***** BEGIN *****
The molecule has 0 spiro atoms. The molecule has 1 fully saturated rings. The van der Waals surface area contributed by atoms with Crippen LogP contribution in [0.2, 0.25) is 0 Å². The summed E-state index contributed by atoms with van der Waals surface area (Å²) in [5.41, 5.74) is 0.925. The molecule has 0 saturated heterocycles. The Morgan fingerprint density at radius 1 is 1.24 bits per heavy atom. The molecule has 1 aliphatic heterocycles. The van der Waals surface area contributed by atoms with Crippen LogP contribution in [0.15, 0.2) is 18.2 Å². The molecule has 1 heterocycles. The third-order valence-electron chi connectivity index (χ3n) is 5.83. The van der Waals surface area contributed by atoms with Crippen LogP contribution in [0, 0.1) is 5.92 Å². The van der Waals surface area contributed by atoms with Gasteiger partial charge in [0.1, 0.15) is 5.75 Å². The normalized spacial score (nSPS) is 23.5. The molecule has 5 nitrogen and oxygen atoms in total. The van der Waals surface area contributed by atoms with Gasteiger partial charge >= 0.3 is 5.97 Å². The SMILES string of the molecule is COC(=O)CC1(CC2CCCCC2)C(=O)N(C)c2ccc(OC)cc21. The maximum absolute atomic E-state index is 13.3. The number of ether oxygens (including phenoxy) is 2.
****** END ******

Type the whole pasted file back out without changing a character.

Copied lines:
The molecule has 0 spiro atoms. The molecule has 1 fully saturated rings. The van der Waals surface area contributed by atoms with Crippen LogP contribution in [0.2, 0.25) is 0 Å². The summed E-state index contributed by atoms with van der Waals surface area (Å²) in [5.41, 5.74) is 0.925. The molecule has 0 saturated heterocycles. The Morgan fingerprint density at radius 1 is 1.24 bits per heavy atom. The molecule has 1 aliphatic heterocycles. The van der Waals surface area contributed by atoms with Crippen LogP contribution in [0.15, 0.2) is 18.2 Å². The molecule has 1 heterocycles. The third-order valence-electron chi connectivity index (χ3n) is 5.83. The van der Waals surface area contributed by atoms with Crippen LogP contribution in [0, 0.1) is 5.92 Å². The van der Waals surface area contributed by atoms with Gasteiger partial charge in [0.1, 0.15) is 5.75 Å². The normalized spacial score (nSPS) is 23.5. The molecule has 5 nitrogen and oxygen atoms in total. The van der Waals surface area contributed by atoms with Gasteiger partial charge >= 0.3 is 5.97 Å². The SMILES string of the molecule is COC(=O)CC1(CC2CCCCC2)C(=O)N(C)c2ccc(OC)cc21. The maximum absolute atomic E-state index is 13.3. The number of ether oxygens (including phenoxy) is 2.